The Pangnirtung Print Shop



[Click on a year in the left column to go to that year's Pangnirtung Print Collection]

[Click here to go directly to an Index of Pangnirtung Printmakers and Graphic Artists]

[Click here to view best-selling available Pangnirtung prints from the past 10 years]

The Pangnirtung Print Shop originated in 1969, with government support and financial assistance, as part of the Canadian government's effort to create cash-based employment in developing Inuit communities. The annual Pangnirtung Community Print Collection, under the auspices of the Uqqurmiut Centre for Arts & Crafts, promotes Inuit culture with fine art prints imagery that celebrates the land and traditional Inuit life, lore and legend. In 1973, the Print Shop published its first collection of limited-edition prints, which was sold in fine art galleries in Canada and the United States. Under the leadership of Lypa Pitsiulak, the Print Shop continued to produce limited-edition prints, broadening its range to include stencils, lithographs, etchings, and lino-cuts. Initially under the auspices of the Pangnirtung Eskimo Co-operative, annual collections were produced from 1975-1980 and 1983-88.

The creation of the Uqqurmiut Inuit Artists Association in 1988, initially a community effort aimed at taking control of printmaking in Pangnirtung, began a new era of stewardship for the local arts community. The UIAA purchased the assets of the Print Shop from the Pangnirtung Eskimo Co-operative and re-established printmaking in the community in 1991, operating out of the old “weave shop after the weavers moved their activities into the first of the new buildings that make up the Uqqurmiut Centre. Annual print collections resumed in 1992 and have continued ever since. The release of the 2003 Pangnirtung Community Print Collection marks the 30th anniversary of printmaking in Pangnirtung – three decades of output in all since 1973!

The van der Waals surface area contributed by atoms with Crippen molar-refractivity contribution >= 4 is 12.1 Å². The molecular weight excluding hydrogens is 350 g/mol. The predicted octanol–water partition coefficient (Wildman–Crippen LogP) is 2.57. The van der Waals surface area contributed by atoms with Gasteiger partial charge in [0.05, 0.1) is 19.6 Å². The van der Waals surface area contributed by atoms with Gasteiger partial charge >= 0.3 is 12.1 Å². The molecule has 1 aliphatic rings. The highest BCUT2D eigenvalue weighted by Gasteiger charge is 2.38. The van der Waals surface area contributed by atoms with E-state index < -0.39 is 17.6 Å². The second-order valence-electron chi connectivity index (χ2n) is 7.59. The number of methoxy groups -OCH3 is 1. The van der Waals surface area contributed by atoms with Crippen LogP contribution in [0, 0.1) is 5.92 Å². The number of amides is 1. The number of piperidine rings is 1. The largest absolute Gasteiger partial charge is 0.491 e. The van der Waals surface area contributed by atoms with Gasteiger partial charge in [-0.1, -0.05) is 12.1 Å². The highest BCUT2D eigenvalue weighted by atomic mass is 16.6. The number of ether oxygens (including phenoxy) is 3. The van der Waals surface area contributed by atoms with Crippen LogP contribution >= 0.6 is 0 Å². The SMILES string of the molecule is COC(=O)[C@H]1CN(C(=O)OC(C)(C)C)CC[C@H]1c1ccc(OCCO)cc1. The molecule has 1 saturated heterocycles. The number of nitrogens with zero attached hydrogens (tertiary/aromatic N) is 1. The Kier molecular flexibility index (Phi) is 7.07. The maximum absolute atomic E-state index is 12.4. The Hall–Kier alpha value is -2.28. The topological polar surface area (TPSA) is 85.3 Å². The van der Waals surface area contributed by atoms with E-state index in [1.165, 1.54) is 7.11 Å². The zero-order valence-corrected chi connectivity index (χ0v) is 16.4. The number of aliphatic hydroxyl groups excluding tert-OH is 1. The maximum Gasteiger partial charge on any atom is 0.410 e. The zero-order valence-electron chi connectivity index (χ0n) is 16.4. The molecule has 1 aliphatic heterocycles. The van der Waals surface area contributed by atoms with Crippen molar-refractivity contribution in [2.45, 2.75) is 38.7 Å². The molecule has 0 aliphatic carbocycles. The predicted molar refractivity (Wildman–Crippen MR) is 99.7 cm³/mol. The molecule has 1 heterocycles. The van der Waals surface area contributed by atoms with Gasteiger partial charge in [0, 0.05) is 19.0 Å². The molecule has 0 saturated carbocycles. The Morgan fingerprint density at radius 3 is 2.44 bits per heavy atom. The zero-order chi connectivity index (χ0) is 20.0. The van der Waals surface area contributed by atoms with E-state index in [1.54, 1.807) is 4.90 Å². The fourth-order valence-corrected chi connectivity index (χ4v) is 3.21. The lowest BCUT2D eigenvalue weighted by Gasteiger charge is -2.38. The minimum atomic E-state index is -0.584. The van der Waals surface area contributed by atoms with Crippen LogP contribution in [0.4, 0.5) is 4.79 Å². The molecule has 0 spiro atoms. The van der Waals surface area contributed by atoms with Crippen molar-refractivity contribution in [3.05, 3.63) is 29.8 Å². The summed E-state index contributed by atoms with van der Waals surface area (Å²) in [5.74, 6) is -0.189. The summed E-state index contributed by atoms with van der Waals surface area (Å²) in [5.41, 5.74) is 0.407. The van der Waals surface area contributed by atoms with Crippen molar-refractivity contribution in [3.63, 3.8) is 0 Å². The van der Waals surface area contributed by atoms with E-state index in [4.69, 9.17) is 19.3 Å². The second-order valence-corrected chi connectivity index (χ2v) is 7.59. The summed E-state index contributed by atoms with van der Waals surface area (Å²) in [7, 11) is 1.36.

On March 29, 1994, a potentially devastating event occurred. During the small hours of the morning, a fire broke out in the old print shop and gutted the building completely. Equipment, raw materials and many prints and drawings were lost. Fortunately, a large portion of the drawings archives escaped with only minimal smoke damage. That year, alternative temporary printmaking facilities were made available by Nunavut Arctic College, and, despite their apparent devastating loss, the Inuit artists and printmakers succeeded in completing and delivering the 1994 print collection. Surely this effort was like the proverbial Phoenix rising from the flames, a true testament to the spirit and determination of the Pangnirtung printmakers. [Read more about this in the 1998 print catalogue introduction by John Houston]

Over the years, the Print Shop has seen many faces pass through its doors as printmakers. In 2004 there were ten participants making Pangnirtung prints: Josea Maniapik, Enookie Akulukjuk, Andrew Qappik, Jolly Atagooyuk, Noah Maniapik, Tommy Angnakak, Annie Kilabuk, Geela Sowdluapik, Leetia Alivaktuk, and Abigail Ootoova. As well, approximately another 25 individuals have been associated with the Print Shop as contributing artists.